But such steps at validation should not end with technical approaches. Much like our colleagues who engage in qualitative research, practicing reflexivity through critical self-reflection builds on the validity of any study (Kleinsasser, 2000). Examining our own backgrounds, biases, and how we contribute to the systems we are studying is essential to conceptualizing a study as well as interpreting results generated by AI. Common approaches include analytic memoing and peer debriefing to bridge the gap between our ethical obligations to our participants and the rigors of empirical research.
The importance of having a diverse team cannot be overstated, as collaboration is key to successful research projects. No single person is likely to possess all the necessary skills to carry out all tasks alone. For instance, an AI programmer may excel at running a facial recognition algorithm but may lack familiarity with international education contexts to generate pertinent questions. On the other hand, international education researchers might know which questions are crucial but not possess the technical expertise to utilize AI to address those questions. Moreover, these two individuals may struggle to communicate effectively due to their different views associated with their disciplines, necessitating a third person who understands both domains enough to facilitate the conversation and bridge the gap between their perspectives. A well-rounded team is vital for conducting innovative research that leverages AI in international education.
Use of Findings to Inform Practice and Policy
Ultimately, critical internationalization research must have an emphasis in praxis where the findings are used to transform our educational institutions and systems (Freire, 1970). Having a critically-oriented team that utilizes advanced AI methods to address uneven power structures in education around the world is one way we can leverage this emerging technology. AI-informed research is one tool among many in the methodological satchel and should be complementary rather than in competition with other critical approaches that generally use qualitative approaches. Policymakers at institutional and national levels can be influenced by quantitative data that are contextualized and relevant to issues facing their constituents.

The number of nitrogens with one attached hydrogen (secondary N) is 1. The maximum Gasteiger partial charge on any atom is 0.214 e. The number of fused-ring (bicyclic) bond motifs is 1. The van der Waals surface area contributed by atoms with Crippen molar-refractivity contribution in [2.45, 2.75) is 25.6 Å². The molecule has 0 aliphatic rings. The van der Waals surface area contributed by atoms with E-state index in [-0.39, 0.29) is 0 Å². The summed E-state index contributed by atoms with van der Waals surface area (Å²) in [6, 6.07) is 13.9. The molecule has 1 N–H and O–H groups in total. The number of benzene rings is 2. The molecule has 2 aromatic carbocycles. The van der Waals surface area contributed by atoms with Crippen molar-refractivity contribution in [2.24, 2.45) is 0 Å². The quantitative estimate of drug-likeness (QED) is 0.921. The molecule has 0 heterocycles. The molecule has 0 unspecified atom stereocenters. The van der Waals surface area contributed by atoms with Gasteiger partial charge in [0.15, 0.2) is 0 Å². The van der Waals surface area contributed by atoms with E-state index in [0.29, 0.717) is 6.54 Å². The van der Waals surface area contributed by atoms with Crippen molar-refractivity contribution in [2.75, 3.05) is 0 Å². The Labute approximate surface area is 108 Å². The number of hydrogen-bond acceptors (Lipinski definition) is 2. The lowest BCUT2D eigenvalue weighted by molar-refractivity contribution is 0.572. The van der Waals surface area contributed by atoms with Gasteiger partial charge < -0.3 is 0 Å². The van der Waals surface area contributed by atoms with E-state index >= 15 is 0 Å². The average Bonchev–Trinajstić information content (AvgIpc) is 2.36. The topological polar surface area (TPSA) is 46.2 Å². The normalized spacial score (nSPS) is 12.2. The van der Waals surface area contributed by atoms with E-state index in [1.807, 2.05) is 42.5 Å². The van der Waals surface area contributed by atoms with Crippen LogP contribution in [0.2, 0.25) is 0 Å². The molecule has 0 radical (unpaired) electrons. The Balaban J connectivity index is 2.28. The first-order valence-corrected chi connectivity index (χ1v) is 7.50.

Buolamwini, J., Ordóñez, V., Morgenstern, J., & Learned-Miller, E. (2020, May 29). Facial recognition technologies: A primer. https://people.cs.umass.edu/~elm/papers/FRTprimer.pdf
Ding, L., Yu, D., Xie, J., Guo, W., Hu, S., Liu, M., Kong, L., Dai, H., Bao, Y., & Jiang, B. (2022). Word embeddings via causal inference: Gender bias reducing and semantic information preserving. Proceedings of the AAAI Conference on Artificial Intelligence, 36(11), 11864-11872. https://doi.org/10.1609/aaai.v36i11.21443
Friere, P. (1970). Pedagogy of the oppressed. Continuum.
Kärkkäinen, K., & Joo, J. (2021). Fairface: Face attribute dataset for balanced race, gender, and age for bias measurement and mitigation. In Proceedings of the IEEE/CVF Winter Conference on Applications of Computer Vision (pp. 1548-1558). https://doi.org/10.1109/WACV48630.2021.00159
Kincheloe, J. L., & McLaren, P. L. (1994). Rethinking critical theory and qualitative research. In
N. K. Denzin & Y. S. Lincoln (Eds.), Handbook of qualitative research (pp. 138–157). Sage Publications, Inc.
Kleinsasser, A.M. (2000). Researchers, reflexivity, and good data: Writing to unlearn. Theory into Practice, 39(3), 155-162. https://www.jstor.org/stable/1477547
Mehrabi, N., Morstatter, F., Saxena, N., Lerman, K., & Galstyan, A. (2021). A survey on bias and fairness in machine learning. ACM Computing Surveys (CSUR), 54(6), 1-35. https://doi.org/10.1145/3457607
Rios-Aguilar, C. (2014). The changing context of critical quantitative inquiry. New Directions for Institutional Research, 158, 95–107. https://doi.org/10.1002/ir.20048
Tabron, L.A., & Thomas, A.K. (2023). Deeper than wordplay: A systematic review of critical quantitative approaches in education research (2007-2021). Review of Educational Research. https://doi.org/10.3102/00346543221130017
Zinn, H. (1994). You can’t be neutral on a moving train. Beacon Press.
About the Authors
Radomir Ray Mitic is an Assistant Professor of Higher Education at the University of North Dakota. Dr. Mitic’s program of research centers on the equitable outcomes of higher education at the local, national, and international levels. He holds a Ph.D. in Higher and Postsecondary Education from New York University.
Takeshi Yanagiura is an Associate Professor at the University of Tsukuba, Japan, specializing in the application of AI, machine learning, and causal inference methods to address challenges in higher education. He holds a Ph.D. in Economics and Education from Teachers College, Columbia University.
Yukikazu Hidaka has a Ph.D.in Computer Science from the University of Southern California. He has been working as a Machine Learning Engineer in tech companies. His research interests include fair and robust applications to education, healthcare, trust, and safety domains.